Cheap, quick and (not so) dirty

I never buy cheap, one-time-use tools. Except when I do.

If you’ve been following along, you recall that my first task to prepare for my new shop is to paint the basement floor. That, of course, requires a very thoroughly cleaning. So even though for my initial stay in the mostly empty place I was only able to take what fit in my car, I made room for my big Fein shop vacuum.

Unfortunately, I didn’t remember to take the hose. Or a single attachment. With no way to replace those items short of sending away, that vacuum was essentially useless for my short stay at the house. I shopped around for possible hoses and attachments that I could make fit with liberal use of duct tape without luck.

So instead I went to a Big Box store and bought one of their cheap, but fairly powerful, house-brand vacuums on sale for about fifty bucks. I firmly believe in buying quality tools, but I needed this for just one job. A really big job but a single job nonetheless, so I decided that maybe cheap wasn’t so bad.

There’s lots wrong with this vacuum. No, wait, that’s not accurate. For occasional use in a typical home, it’s fine. But for heavy use it’s, among other things, ridiculously lightweight – a boon for a homeowner, maybe, but a hindrance for doing real work. It’s so light it’s all over the place. It also feels on the flimsy side, and the plastic hose and fittings will never stand up to a lifetime of use.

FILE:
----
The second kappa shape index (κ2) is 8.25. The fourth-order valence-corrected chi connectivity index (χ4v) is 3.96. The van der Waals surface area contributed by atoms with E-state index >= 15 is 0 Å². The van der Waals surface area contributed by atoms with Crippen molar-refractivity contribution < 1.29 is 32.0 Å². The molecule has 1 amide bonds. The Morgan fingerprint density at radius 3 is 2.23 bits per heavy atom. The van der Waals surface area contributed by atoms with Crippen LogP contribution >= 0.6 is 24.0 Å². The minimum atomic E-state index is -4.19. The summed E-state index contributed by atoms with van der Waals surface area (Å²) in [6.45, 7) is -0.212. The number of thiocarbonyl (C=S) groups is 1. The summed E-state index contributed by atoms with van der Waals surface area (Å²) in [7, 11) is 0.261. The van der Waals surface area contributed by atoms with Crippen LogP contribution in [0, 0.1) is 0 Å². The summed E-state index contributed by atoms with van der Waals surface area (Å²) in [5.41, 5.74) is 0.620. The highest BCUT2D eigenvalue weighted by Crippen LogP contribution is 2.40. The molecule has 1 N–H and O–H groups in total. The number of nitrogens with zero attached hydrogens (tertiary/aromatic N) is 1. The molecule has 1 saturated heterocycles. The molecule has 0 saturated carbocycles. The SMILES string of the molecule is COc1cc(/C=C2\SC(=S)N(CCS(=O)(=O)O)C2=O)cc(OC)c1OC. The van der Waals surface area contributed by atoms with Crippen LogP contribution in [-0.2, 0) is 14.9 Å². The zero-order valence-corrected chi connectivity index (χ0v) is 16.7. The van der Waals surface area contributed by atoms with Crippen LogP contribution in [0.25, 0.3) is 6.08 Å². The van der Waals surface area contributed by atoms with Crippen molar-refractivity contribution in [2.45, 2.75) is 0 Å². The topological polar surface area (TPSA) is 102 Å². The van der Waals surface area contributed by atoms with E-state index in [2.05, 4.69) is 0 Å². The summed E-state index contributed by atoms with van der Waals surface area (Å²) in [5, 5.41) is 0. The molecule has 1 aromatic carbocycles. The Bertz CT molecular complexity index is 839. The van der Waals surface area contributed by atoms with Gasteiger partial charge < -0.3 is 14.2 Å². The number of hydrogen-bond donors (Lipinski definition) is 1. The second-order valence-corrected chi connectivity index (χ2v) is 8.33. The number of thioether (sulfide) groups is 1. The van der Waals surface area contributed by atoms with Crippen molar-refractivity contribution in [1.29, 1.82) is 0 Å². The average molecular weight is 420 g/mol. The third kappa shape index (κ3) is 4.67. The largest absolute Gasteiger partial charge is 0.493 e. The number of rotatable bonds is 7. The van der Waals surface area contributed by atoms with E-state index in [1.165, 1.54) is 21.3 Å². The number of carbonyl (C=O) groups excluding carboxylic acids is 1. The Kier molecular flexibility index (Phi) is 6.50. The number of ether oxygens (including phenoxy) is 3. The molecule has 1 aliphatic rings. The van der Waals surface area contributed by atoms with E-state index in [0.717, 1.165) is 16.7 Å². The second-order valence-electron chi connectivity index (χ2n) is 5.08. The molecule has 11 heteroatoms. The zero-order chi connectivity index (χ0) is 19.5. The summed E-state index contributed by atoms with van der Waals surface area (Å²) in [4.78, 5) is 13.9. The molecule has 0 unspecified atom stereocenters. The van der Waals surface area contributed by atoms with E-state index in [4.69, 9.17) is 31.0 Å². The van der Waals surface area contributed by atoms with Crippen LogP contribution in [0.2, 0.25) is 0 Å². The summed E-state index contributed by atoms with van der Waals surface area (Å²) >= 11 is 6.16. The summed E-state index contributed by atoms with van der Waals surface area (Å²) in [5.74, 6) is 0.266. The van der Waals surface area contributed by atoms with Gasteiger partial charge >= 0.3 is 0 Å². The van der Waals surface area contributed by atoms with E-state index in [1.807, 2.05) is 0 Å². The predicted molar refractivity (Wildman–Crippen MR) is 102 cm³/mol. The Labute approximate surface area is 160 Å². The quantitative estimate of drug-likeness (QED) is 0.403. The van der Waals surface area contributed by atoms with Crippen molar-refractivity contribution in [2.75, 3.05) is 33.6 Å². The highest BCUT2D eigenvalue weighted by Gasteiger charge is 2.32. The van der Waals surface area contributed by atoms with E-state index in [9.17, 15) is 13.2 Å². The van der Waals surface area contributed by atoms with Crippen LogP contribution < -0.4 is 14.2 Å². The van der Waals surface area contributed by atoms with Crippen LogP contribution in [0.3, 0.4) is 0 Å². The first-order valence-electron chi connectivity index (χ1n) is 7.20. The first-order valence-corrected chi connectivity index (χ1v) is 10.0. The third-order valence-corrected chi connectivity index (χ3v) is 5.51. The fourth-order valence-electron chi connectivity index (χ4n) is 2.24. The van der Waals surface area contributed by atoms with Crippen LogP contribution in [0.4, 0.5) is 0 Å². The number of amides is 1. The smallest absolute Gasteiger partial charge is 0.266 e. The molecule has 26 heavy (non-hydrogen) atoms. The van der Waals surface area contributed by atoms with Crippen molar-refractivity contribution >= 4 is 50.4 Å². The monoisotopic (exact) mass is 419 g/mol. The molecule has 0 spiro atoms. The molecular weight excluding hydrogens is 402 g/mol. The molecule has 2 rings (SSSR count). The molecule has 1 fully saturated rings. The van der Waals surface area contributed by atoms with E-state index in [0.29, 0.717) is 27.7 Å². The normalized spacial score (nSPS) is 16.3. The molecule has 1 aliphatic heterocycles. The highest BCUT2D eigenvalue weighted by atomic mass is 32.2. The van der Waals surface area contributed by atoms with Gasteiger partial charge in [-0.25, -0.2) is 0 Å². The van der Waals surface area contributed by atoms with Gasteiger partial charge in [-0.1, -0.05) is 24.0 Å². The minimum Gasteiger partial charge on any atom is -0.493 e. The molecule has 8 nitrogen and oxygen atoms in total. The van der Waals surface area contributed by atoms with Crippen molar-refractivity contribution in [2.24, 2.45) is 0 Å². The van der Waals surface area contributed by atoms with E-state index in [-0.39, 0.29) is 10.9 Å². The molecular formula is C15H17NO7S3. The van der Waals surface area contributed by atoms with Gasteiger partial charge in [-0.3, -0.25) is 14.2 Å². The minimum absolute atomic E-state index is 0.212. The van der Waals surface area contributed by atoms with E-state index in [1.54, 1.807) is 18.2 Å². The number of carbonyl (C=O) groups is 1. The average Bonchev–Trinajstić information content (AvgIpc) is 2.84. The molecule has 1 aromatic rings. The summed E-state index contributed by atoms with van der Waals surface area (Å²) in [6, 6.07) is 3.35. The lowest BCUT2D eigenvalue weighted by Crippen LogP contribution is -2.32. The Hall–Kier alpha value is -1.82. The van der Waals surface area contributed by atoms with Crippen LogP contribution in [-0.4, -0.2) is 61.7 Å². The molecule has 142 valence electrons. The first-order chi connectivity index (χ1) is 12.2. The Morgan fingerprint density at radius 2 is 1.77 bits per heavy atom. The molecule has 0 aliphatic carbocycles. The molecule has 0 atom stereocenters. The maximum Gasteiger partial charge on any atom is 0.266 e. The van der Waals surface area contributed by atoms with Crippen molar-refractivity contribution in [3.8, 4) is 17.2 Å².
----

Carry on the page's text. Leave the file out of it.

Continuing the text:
But I desperately needed a vacuum, and guess what? The suction was outstanding and it worked perfectly for the job at hand. I first swept, and then vacuumed every square inch and corner of that basement and got up a ton of dust and tiny debris. When I was done, I could eat off that floor. Which, in fact, I did – I have no furniture in the house yet save an inflatable mattress upstairs, so after a hard day’s work I sat on the floor and enjoyed a Subway sandwich.

I still stand by my personal rule of buying quality tools, but sometimes breaking that rule proves the best way to go for the situation at hand.



  • Rich says:

    You bought a $50 shop vacuum and you expected performance like that of a $400 Fein. Next time try spending $150 for a home center vacuum. You will get the performance expected.

  • A.J. Hamler says:


    In truth, I didn’t expect my $50 bargain vacuum to perform like my $400 Fein at all — not sure how you inferred that from what I said; perhaps you should re-read — but rather like the $50 vacuum I knew it to be. However, I was pleasantly surprised and delighted that it exceeded my expectations for the price paid. In short, it was $50 well spent and it did the job I required of it at the time.

    And, now that my move is complete and all my stuff is here, I have my Fein again.

    Plus, a decent backup should I ever need one.


  • Sundance1 says:

    I like your logic. You did what made best economic and logistic sense. I am an Engineer and like you go for quality, but economics do not always allow. So I consider all the variables and optimize the equation.
    Would love to hear more about your new place.
    (I have apparently missed your previous messages, and have not been following.)

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